As we discussed a little over a week ago, the leaders of Catalonia’s independence minded parties are preparing to caucus and most likely install exiled former regional President Carles Puigdemont to his old position. This presents several difficulties if only in terms of logistics. First of all, the would-be president is currently on the run in Belgium, facing possible extradition, and has a warrant out for his arrest if he steps foot back in Spain. (Or anyplace else where Madrid could lay their hands on him, actually.) On top of that, a number of the Members of Parliament from his party in Catalonia are either already in jail or on the run with Puigdemont, and if they cant’ show up to cast their ballots, it’s unclear if the parties can form the new regional government to begin with.
That precarious situation is what makes this weekend’s news so intriguing. It’s been announced that Puigdemont is leaving Belgium, but he’s not making his triumphant return to Spain. Instead, he’s heading to Denmark. (Boston Globe)
Catalonia’s former president, a fugitive sought by Spain over a foiled secession bid, will travel to Denmark next week for a university debate despite the possible risk of arrest, officials said Friday.
Carles Puigdemont plans to make the trip to Copenhagen as he tries to get his old job back and step up the pressure on Spanish authorities, who have said a fugitive abroad can’t be the Catalan regional president.
The University of Copenhagen announced a debate for Monday in the Danish capital on ‘‘Catalonia and Europe at a Crossroads for Democracy.’’ Janni Brixen, a media official with the university’s Faculty of Social Science, said Puigdemont would attend it ‘‘in person.’’
So Puigdemont is heading to Copenhagen to participate in a debate on Catalonian independence and democracy. And he was personally invited by the university sponsoring the event. Could he be arrested en route? That sounds fairly unlikely. If he leaves Belgium he’s theoretically at risk, but that would require having him land someplace where local authorities would not only have an extradition treaty with Spain, but would be willing to enforce it. In the western part of the European Union, most of the nations are deferring to the EU on this matter (as well as too many others, frankly) and they seem content to let the process play out in court as it currently is. There’s little chance that Denmark plans to arrest him, and if that was a serious probability it’s difficult to imagine him making the trip. After all, if Puigdemont was interested in landing himself in jail for his cause he’d already be behind bars in Spain.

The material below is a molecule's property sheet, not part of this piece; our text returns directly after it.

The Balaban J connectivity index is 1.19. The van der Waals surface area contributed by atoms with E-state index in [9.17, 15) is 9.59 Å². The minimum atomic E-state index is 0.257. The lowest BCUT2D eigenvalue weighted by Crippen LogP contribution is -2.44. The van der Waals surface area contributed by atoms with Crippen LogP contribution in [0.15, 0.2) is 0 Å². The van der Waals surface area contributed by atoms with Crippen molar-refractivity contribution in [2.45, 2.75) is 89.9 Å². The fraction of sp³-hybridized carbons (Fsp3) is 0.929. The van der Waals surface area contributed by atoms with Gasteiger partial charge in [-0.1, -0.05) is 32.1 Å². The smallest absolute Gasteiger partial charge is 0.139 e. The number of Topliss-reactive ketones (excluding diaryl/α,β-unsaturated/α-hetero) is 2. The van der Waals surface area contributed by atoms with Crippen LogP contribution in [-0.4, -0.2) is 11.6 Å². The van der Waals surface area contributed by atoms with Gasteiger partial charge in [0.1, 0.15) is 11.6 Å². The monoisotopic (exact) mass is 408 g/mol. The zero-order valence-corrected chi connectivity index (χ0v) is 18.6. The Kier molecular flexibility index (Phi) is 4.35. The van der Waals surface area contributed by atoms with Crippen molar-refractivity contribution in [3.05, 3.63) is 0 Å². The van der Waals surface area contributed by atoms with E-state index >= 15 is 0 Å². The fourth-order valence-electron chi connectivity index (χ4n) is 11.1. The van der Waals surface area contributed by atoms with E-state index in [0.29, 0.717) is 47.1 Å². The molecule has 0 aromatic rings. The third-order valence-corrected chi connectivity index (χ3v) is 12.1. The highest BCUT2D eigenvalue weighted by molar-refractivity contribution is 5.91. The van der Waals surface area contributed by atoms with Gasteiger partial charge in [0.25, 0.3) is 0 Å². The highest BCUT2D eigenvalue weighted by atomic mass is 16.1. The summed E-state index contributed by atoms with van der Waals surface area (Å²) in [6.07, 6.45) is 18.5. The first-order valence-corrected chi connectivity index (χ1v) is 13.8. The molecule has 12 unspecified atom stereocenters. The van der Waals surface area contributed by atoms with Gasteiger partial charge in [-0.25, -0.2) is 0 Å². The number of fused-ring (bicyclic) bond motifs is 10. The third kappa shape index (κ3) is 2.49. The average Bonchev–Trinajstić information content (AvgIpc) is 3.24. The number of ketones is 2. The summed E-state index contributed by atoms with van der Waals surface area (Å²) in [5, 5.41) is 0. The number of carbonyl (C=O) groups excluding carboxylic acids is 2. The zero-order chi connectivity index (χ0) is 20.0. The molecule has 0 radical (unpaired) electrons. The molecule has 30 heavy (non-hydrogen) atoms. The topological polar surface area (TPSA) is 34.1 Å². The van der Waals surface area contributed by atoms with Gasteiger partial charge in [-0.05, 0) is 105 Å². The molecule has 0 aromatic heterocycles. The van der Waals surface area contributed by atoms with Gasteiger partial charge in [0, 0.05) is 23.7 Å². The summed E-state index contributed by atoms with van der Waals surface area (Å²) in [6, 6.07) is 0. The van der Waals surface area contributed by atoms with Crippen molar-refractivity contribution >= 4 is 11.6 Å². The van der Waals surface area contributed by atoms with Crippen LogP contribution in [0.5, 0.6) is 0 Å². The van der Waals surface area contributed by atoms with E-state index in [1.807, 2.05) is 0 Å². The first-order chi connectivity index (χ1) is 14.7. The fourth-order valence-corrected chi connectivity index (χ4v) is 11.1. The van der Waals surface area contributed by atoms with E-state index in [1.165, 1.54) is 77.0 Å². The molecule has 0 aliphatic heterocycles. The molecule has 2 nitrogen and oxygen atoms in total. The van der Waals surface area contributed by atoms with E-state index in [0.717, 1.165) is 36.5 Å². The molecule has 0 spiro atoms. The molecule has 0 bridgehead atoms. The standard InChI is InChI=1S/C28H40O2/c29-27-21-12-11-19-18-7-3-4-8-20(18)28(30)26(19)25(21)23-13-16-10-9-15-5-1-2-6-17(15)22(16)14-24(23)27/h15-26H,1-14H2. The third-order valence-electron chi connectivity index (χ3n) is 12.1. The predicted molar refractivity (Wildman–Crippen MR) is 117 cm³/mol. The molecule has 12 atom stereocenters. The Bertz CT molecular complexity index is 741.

One debate in Copenhagen obviously isn’t going to settle the question of Catalan independence however, and the clock is ticking. At this point, Spanish Prime Minister Rajoy is still holding most of the cards but that could be a temporary situation. If Puigdemont can freely run around Europe making appearances such as this he could start winning over supporters in other EU nations. There’s already pressure on Madrid to get this situation resolved peacefully without resorting to crushing the Catalan independence movement militarily and locking up many of their leaders in prison for decades.
The one thing Rajoy has going for him is his previous claim that the idea of Puigdemont ruling Catalonia without setting foot in the country is essentially absurd. If the former regional president can’t step foot in Catalonia it’s not going to make for much of an inspiring administration, nor will it look particularly independent. One rumor making the rounds in European circles at the moment is that Rajoy may have an escape hatch here. He previously rejected the idea of meeting with Puigdemont outside the country in a neutral location or allowing him back into Spain for a meeting with public assurances that he wouldn’t be arrested. If he wants to backtrack on that position it’s conceivable that he could agree to a longer period of consideration of possible Catalonian independence, with some sort of gradual shift toward more autonomous power for the region. That way, another referendum could take place sometime in the future, potentially when Rajoy is out of office and it would no longer be his problem.
Something like that could allow both sides to save face without anyone needing to be killed or tossed in prison for decades. And it’s still possible that the people of Catalan might be persuaded to forget total independence later if they have greater autonomy going forward. At this point, it may be the best that Madrid can hope for.